For a long time we’ve sponsored Gwiddle, a project that outgrew its hosting on Microsoft Azure, providing free hosting accounts for students. They’ve now become a fully fledged charity, The Gwiddle Foundation, and we’ve had to upgrade the servers we donated to accommodate their ever expanding user base.
Part of their security team is the very talented Aaron Esau (15), who recently applied his penetration testing skills to our website and picked up a difficult to exploit bug.
On our page that allows you to search for domain names, our code embedded the search terms in the results page without appropriately escaping the content. This is a classic cross site scripting bug. Exploiting this bug was far from trivial, as the search term had to be short and from a restricted character set.
Aaron managed to craft an exploit using an ingeniously short payload to extract a session cookie and has posted a full write-up of the vulnerability and exploit.
If you had recently logged into our control panel, not logged out, and then visited a malicious page with this exploit, then the attacker could steal a cookie which would, in theory, give the attacker access to your control panel pages. However, we practise defence in depth, and our cookies are tied to an IP address so simply stealing the session cookie doesn’t give you access unless you also share a source IP address. This is an example where NAT and IPv4 is less secure than having IPv6.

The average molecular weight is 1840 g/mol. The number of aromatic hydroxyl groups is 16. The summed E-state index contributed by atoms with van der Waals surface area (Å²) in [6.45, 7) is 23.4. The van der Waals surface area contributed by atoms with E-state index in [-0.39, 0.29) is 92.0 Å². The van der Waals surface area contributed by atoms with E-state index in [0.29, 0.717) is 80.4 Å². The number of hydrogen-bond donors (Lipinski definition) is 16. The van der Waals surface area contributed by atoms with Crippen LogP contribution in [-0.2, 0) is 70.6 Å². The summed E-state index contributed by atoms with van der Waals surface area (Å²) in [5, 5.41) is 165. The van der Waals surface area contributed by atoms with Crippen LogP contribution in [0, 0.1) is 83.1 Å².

Once Aaron brought the bug to our attention we swiftly fixed the page, thanked him for notifying us and sent him an Amazon voucher to thank him for his time and responsible disclosure.
We should emphasise that we do not believe that anyone has ever attempted to exploit this bug, and that the IP restrictions on session cookies mean that the consequences were fully mitigated.
Nonetheless, it’s embarrassing for us to have such a stupid bug in our code and we’ve been investigating how it occurred. It seems that the reason it crept in is because the domain ordering pages use a different form framework from everything else. Most of our pages have HTML generated by a template, and wherever dynamic data is included, it’s run through a filter to escape any HTML characters. The domain ordering pages use a different approach with much of the HTML being generated by a form module which we then include verbatim into our output. Obviously the HTML in this data mustn’t be escaped, as it would break the form; the form module is responsible for escaping any user input. Unfortunately, there are some other parts of the page which don’t come from the form module, and so do need to be escaped. It’s not very clear from the template code which is which, leading to the bug of not escaping some fields.